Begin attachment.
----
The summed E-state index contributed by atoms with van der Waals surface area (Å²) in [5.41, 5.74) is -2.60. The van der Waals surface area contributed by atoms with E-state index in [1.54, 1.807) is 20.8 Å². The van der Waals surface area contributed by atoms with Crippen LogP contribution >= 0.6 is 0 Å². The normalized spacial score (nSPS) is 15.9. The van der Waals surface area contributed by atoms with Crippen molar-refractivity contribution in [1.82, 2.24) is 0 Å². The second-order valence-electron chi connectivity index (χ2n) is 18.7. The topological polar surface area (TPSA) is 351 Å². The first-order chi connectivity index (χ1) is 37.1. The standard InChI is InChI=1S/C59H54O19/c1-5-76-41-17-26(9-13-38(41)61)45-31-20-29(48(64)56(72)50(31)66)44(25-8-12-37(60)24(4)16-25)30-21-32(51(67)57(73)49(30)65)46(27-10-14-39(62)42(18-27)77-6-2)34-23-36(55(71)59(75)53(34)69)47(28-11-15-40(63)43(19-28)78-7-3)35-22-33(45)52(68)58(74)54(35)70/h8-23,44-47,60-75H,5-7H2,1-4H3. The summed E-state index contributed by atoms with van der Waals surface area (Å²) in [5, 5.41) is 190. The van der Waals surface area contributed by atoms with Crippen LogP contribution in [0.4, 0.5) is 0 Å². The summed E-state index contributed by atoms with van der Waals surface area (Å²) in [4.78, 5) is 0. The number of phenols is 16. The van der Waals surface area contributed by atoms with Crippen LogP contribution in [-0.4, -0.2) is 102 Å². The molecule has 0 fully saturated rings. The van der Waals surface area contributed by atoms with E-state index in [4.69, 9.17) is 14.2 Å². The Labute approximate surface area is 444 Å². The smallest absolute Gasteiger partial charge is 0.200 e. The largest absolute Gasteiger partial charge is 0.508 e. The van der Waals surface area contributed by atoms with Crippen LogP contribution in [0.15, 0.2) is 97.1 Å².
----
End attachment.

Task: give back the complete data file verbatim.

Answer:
The summed E-state index contributed by atoms with van der Waals surface area (Å²) in [5.41, 5.74) is -2.60. The van der Waals surface area contributed by atoms with E-state index in [1.54, 1.807) is 20.8 Å². The van der Waals surface area contributed by atoms with Crippen LogP contribution >= 0.6 is 0 Å². The normalized spacial score (nSPS) is 15.9. The van der Waals surface area contributed by atoms with Crippen molar-refractivity contribution in [1.82, 2.24) is 0 Å². The second-order valence-electron chi connectivity index (χ2n) is 18.7. The topological polar surface area (TPSA) is 351 Å². The first-order chi connectivity index (χ1) is 37.1. The standard InChI is InChI=1S/C59H54O19/c1-5-76-41-17-26(9-13-38(41)61)45-31-20-29(48(64)56(72)50(31)66)44(25-8-12-37(60)24(4)16-25)30-21-32(51(67)57(73)49(30)65)46(27-10-14-39(62)42(18-27)77-6-2)34-23-36(55(71)59(75)53(34)69)47(28-11-15-40(63)43(19-28)78-7-3)35-22-33(45)52(68)58(74)54(35)70/h8-23,44-47,60-75H,5-7H2,1-4H3. The summed E-state index contributed by atoms with van der Waals surface area (Å²) in [5, 5.41) is 190. The van der Waals surface area contributed by atoms with Crippen LogP contribution in [0.4, 0.5) is 0 Å². The summed E-state index contributed by atoms with van der Waals surface area (Å²) in [4.78, 5) is 0. The number of phenols is 16. The van der Waals surface area contributed by atoms with Crippen LogP contribution in [-0.4, -0.2) is 102 Å². The molecule has 0 fully saturated rings. The van der Waals surface area contributed by atoms with E-state index in [4.69, 9.17) is 14.2 Å². The Labute approximate surface area is 444 Å². The smallest absolute Gasteiger partial charge is 0.200 e. The largest absolute Gasteiger partial charge is 0.508 e. The van der Waals surface area contributed by atoms with Crippen LogP contribution in [0.15, 0.2) is 97.1 Å².